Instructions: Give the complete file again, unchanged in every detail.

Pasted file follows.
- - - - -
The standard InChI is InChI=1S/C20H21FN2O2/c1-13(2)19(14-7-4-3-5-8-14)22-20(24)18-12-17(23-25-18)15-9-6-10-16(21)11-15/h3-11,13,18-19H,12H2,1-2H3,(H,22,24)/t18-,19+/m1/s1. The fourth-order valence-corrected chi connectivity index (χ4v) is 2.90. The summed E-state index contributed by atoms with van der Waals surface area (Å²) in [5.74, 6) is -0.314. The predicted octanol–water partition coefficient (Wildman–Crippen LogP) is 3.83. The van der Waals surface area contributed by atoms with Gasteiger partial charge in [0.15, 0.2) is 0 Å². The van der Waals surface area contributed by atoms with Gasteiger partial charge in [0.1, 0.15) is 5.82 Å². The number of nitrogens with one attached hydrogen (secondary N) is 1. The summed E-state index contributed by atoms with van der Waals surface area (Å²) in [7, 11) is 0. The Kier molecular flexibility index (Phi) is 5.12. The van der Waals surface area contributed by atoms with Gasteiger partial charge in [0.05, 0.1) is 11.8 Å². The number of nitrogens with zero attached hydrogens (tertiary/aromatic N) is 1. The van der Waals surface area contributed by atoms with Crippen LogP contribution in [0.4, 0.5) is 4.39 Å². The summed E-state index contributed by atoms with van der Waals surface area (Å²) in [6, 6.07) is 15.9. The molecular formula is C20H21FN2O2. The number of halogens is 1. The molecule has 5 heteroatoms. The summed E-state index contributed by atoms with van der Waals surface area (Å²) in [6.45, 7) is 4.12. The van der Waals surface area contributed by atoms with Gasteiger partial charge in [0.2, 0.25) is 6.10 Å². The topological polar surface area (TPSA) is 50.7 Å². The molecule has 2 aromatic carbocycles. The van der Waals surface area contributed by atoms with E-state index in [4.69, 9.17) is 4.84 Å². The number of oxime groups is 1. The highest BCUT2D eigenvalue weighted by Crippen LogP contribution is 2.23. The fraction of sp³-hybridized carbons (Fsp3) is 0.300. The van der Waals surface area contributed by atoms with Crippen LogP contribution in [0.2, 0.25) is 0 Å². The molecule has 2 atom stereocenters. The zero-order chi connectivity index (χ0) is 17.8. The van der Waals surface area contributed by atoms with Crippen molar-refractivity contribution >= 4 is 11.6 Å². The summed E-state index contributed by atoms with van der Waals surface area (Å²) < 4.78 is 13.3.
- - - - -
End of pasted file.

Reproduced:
The standard InChI is InChI=1S/C20H21FN2O2/c1-13(2)19(14-7-4-3-5-8-14)22-20(24)18-12-17(23-25-18)15-9-6-10-16(21)11-15/h3-11,13,18-19H,12H2,1-2H3,(H,22,24)/t18-,19+/m1/s1. The fourth-order valence-corrected chi connectivity index (χ4v) is 2.90. The summed E-state index contributed by atoms with van der Waals surface area (Å²) in [5.74, 6) is -0.314. The predicted octanol–water partition coefficient (Wildman–Crippen LogP) is 3.83. The van der Waals surface area contributed by atoms with Gasteiger partial charge in [0.15, 0.2) is 0 Å². The van der Waals surface area contributed by atoms with Gasteiger partial charge in [0.1, 0.15) is 5.82 Å². The number of nitrogens with one attached hydrogen (secondary N) is 1. The summed E-state index contributed by atoms with van der Waals surface area (Å²) in [7, 11) is 0. The Kier molecular flexibility index (Phi) is 5.12. The van der Waals surface area contributed by atoms with Gasteiger partial charge in [0.05, 0.1) is 11.8 Å². The number of nitrogens with zero attached hydrogens (tertiary/aromatic N) is 1. The van der Waals surface area contributed by atoms with Crippen LogP contribution in [0.4, 0.5) is 4.39 Å². The summed E-state index contributed by atoms with van der Waals surface area (Å²) in [6, 6.07) is 15.9. The molecular formula is C20H21FN2O2. The number of halogens is 1. The molecule has 5 heteroatoms. The summed E-state index contributed by atoms with van der Waals surface area (Å²) in [6.45, 7) is 4.12. The van der Waals surface area contributed by atoms with Gasteiger partial charge in [0.2, 0.25) is 6.10 Å². The topological polar surface area (TPSA) is 50.7 Å². The molecule has 2 aromatic carbocycles. The van der Waals surface area contributed by atoms with E-state index in [4.69, 9.17) is 4.84 Å². The number of oxime groups is 1. The highest BCUT2D eigenvalue weighted by Crippen LogP contribution is 2.23. The fraction of sp³-hybridized carbons (Fsp3) is 0.300. The van der Waals surface area contributed by atoms with Crippen LogP contribution in [0.2, 0.25) is 0 Å². The molecule has 2 atom stereocenters. The zero-order chi connectivity index (χ0) is 17.8. The van der Waals surface area contributed by atoms with Crippen molar-refractivity contribution >= 4 is 11.6 Å². The summed E-state index contributed by atoms with van der Waals surface area (Å²) < 4.78 is 13.3.